not be allowed to come or wouldn’t get the funding needed to travel to it. If
it is sanctioned by the UN, they’ll have an easier time getting visas and
funding. The next five-year review of the Beijing platform is 2015, so that’s
the date we’re promoting. The San Francisco Commission satellite has already
passed a resolution inviting the conference to be hosted in that city.


the Fourth World Conference in Beijing, 40,000 women were in attendance. At a
Fifth World Conference, San Francisco might be one of the conference hubs, but
now there could be millions in women in villages who could use their cellphones
to connect and participate from wherever they are. By 2015, we could probably
do major conferences online and by phone. We’re proposing the use of major
fiber hubs around the world, in places like San Francisco and Bangalore, so we
could broadcast out to the world what’s going on at the conference.  


SJD: What’s another
topic of interest you see bubbling up at the Commission?


Fowler: Women’s News Network (http://womennewsnetwork.net) is coming
with us; four of their journalists are delegates. Lys Anzia, the editor in
chief, will put out an action about Google, which is allowing people to buy
women online and do sex trafficking. On the first day of the conference, Lys
will hold a press conference focused on getting
Google to shut down that activity and not allow trafficking. I think
that will go viral, because it affects women everywhere, and it’s a corporate
issue. Companies like Apple are sending a lot of work over to China and not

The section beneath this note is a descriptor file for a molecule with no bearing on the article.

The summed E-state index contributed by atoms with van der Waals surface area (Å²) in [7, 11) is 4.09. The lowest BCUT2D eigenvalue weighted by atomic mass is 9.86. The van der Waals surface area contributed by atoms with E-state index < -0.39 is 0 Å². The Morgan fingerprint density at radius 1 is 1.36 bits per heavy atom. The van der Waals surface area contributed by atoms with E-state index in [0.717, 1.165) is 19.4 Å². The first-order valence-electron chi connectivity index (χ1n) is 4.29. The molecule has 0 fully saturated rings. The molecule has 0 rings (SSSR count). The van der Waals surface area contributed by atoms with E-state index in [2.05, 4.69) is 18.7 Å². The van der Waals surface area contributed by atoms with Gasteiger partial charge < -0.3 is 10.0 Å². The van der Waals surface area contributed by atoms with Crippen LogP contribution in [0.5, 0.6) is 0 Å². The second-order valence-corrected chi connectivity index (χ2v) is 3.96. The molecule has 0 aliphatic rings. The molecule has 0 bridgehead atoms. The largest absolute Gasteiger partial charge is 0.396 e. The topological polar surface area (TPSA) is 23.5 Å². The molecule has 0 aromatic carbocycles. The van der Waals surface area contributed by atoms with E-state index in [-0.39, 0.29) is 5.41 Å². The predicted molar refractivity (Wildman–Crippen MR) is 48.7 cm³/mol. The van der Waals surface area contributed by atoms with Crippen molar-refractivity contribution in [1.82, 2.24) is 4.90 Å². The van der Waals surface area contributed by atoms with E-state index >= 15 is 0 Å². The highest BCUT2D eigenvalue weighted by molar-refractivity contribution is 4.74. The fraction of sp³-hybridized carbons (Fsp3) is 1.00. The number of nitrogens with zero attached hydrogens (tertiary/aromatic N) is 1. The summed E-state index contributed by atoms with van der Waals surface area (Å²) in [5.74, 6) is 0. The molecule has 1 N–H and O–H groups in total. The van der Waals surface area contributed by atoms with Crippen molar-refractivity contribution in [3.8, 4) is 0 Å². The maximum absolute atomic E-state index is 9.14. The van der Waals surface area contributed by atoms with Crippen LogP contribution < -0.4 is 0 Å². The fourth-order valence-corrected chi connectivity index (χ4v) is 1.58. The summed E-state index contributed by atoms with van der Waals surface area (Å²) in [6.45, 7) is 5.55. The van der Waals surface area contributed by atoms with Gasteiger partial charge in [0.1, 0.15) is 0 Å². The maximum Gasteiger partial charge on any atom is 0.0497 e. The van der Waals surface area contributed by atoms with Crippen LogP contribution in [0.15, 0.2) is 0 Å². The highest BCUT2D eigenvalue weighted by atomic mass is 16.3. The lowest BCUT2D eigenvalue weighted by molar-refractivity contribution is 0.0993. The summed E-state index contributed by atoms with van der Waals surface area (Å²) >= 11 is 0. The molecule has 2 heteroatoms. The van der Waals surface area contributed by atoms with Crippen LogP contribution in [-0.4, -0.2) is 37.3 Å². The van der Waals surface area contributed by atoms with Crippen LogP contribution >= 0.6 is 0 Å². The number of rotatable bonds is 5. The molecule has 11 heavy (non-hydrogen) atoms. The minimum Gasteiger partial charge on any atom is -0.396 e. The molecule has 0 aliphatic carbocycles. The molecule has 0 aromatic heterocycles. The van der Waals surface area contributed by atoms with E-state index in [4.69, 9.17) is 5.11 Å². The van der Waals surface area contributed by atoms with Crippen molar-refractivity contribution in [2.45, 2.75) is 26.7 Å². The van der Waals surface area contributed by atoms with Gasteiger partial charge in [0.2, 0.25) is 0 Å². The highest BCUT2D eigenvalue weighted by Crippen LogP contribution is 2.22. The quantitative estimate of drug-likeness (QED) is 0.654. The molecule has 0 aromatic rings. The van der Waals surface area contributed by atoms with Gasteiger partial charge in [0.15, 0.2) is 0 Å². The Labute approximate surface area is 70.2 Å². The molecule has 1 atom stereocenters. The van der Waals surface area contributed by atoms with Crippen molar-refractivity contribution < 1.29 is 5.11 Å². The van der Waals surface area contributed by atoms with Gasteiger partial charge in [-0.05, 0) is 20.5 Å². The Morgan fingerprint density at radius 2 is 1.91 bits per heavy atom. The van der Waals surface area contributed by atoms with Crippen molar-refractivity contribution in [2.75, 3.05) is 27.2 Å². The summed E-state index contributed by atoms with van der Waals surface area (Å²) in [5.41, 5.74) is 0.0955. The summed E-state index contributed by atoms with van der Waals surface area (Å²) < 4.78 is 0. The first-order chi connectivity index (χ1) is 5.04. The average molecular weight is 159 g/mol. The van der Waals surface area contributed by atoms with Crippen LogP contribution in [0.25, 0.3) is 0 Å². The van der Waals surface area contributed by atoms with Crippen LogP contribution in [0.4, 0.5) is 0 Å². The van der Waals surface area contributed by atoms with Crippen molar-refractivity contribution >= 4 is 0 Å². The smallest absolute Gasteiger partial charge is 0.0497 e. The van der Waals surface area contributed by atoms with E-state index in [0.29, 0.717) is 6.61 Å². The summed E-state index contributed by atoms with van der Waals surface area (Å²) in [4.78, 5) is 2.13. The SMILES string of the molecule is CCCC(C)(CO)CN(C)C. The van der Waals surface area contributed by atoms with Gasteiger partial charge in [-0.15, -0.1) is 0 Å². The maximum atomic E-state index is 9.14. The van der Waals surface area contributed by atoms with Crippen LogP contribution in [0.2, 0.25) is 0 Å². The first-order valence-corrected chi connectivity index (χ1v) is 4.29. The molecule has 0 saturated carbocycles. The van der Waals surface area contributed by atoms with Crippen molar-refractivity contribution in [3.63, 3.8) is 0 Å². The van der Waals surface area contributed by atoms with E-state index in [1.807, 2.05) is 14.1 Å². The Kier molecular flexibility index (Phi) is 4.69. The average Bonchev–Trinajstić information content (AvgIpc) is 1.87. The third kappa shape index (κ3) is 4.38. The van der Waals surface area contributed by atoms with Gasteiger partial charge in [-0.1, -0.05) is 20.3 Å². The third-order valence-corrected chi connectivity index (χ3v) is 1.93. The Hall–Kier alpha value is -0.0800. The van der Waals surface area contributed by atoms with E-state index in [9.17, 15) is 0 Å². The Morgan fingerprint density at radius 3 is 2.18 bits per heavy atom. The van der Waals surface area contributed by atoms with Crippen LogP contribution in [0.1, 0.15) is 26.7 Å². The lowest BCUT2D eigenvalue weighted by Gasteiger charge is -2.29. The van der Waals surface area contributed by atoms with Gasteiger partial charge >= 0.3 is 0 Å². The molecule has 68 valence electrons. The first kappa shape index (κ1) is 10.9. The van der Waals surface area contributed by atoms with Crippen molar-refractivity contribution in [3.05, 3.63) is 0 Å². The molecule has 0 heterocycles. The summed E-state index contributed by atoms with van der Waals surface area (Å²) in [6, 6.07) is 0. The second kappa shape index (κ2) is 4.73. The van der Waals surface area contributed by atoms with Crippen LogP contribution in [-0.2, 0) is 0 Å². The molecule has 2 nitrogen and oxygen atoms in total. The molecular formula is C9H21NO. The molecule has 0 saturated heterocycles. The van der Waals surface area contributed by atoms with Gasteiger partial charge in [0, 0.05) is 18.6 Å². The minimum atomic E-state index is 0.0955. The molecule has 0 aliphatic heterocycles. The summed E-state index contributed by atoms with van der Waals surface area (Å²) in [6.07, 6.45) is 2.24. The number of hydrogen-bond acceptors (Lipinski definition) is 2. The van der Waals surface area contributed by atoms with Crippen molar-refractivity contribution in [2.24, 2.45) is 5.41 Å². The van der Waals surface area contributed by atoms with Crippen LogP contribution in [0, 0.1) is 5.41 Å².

paying attention to the working conditions in the factories. So we’re looking
at all corporations, even our favorite tech ones like Google and Apple. But
that’s the good thing about technology – women will come to the conference to
talk about issues like these and have the opportunity to make them go viral


SJD: What are you
expecting personally out of the Commission?

Fowler:  Well, you don’t know when you leave there
exactly what the outcomes will be, because voting on the issues raised doesn’t happen
till they go to the General Assembly.  So
what I get out of it is the friendships I make with the women I meet there. It’s
a big networking session, but you also make friends for life, and you never forget
each other.


SJD: How can we keep
tabs on what happens at the Commission?


Fowler: I recommend following
Women’s News Network (http://womennewsnetwork.net),
which will also be posting on its Twitter feed (https://twitter.com/#!/womenadvocates).  And watch your Facebook and Twitter feeds, as
there will be more access this year to what’s going on at the Commission.


SJD: And what can we all
do after the Commission is over?

Fowler:  Afterwards, we will be putting out reports of
what came out of the Commission on our website (http://win-cawa.org). Also,
I encourage women to check out US Women Connect (http://www.uswc.org/home.html), a NGO
that aims to link American women and girls to the global agenda by trying to
build networks in all 50 states. It’s an opportunity to connect with women in
every state, particularly women who are isolated in reservations, in low-paying
jobs, etc. Once I get back from New York, WIN and I will try to build more
collaborative networks with women of all stripes. So stay tuned…